Ideas have consequences. A subset of ideas — we’ll call it ideology — has consequences on material life. Naturally, this means that ideology is subject to a selective pressure.
Which means we need to consider slack. Just as with intermediary adaptions in the stylized case of eyespots, there can are frictions associated with adhering to new ideology. In departing from the previous paradigm, one is supported by less wisdom and has a narrower reference class to work from. There will be bumps along the way as you and your fellow innovators figure things out. These frictions require slack.
In a world with too little slack, activation energy is too scarce to spend on innovation. If eyespots cost energy but only payoff after the system settles into a new equilibrium, they won’t reach fixation in a population of energy-constrained worms. If one day a Russian serf had come up with Progressive Belief X that could yield some utility returns in a decade’s time if the community refactored a bit, it wouldn’t matter. They have mouths to feed right now.
On the other hand, if there’s too much slack, the adaption will also fail to reach fixation. Why? Well, even if it happened to do so, by a stroke of luck, it’d be helpless to prevent another adaption from replacing it. Too much slack means too little selective pressure, which means that there’s no mechanism by which any phenotype could characterize an evolutionarily stable equilibrium. In a lab where worms are fed no matter what, eyespots might arise and then fade back away, just as might the latest Western social fad among the bored and comfortable Russian elite.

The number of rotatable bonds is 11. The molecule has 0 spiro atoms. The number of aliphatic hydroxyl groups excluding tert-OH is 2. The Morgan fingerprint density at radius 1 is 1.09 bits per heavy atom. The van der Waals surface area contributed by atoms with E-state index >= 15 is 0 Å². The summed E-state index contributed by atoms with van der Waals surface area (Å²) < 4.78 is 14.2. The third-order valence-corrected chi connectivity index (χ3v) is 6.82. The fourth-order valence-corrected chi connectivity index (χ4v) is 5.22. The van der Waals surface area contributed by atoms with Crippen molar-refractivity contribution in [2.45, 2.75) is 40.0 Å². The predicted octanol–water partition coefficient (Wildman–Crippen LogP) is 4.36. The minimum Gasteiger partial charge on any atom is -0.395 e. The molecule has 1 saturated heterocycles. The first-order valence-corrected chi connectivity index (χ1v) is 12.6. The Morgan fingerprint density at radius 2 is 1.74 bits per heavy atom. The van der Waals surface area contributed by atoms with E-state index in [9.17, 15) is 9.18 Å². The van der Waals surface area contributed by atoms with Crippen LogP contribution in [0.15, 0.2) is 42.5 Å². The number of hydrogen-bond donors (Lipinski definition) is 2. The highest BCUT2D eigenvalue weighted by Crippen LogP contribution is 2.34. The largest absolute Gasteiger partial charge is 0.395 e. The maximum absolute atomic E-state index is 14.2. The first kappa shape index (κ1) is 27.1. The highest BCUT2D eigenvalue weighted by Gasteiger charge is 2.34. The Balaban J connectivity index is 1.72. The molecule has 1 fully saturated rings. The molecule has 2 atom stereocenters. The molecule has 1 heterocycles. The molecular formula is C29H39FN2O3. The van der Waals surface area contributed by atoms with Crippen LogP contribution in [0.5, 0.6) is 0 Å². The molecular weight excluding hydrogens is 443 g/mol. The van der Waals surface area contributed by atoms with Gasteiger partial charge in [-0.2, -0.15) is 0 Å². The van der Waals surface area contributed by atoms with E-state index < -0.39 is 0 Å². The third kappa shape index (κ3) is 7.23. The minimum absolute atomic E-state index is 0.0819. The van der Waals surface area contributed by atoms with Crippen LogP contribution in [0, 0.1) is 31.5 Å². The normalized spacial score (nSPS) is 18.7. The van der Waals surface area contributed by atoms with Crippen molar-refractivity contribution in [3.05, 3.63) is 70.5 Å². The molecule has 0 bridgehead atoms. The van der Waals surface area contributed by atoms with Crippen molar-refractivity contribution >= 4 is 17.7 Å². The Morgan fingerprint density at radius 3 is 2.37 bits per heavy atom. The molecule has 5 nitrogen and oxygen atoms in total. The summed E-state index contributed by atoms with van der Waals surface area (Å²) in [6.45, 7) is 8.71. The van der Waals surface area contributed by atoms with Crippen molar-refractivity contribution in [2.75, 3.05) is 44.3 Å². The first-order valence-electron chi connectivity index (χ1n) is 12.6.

In order for good adaptions to reach fixation, you need some slack, but not too much. When these conditions don’t hold, you might expect dysfunction.
What does this look like? Take education. The poor have little slack, so they under-educate themselves. There are scores of people with 145+ IQs working manual jobs. Whereas the middle class have some slack, so they get roughly the education they need — you see the greatest dispersion in middle class schools, with a sizable proportion not going to college and some going to very prestigious colleges. With the upper class, almost all go to good schools, and most are simply not equal to the education and eventual career they hold onto. They’re able to hold onto their jobs by dint of their good social networks (slack), and so the costs are mostly passed off to society in the form of an elite that is 2/3 incompetent and stupid.
Anecdotally, it seems that this does incur a real cost for these overeducated elites — because they're not smart enough to do the job right, they either become (secretly self-acknowledged) frauds or struggle mightily to keep their heads above water, making a job that would be fun for the right person into a stress fest for them. Both tails don't find work that matches their skills and generates flow; the middle generally does.
More controversially, one might look at something like sexual behavior. But, that’s a story for another time. The takeaway: the sanity waterline is probably higher with the middle class. Whenever you wish to seek wisdom, seek it there first.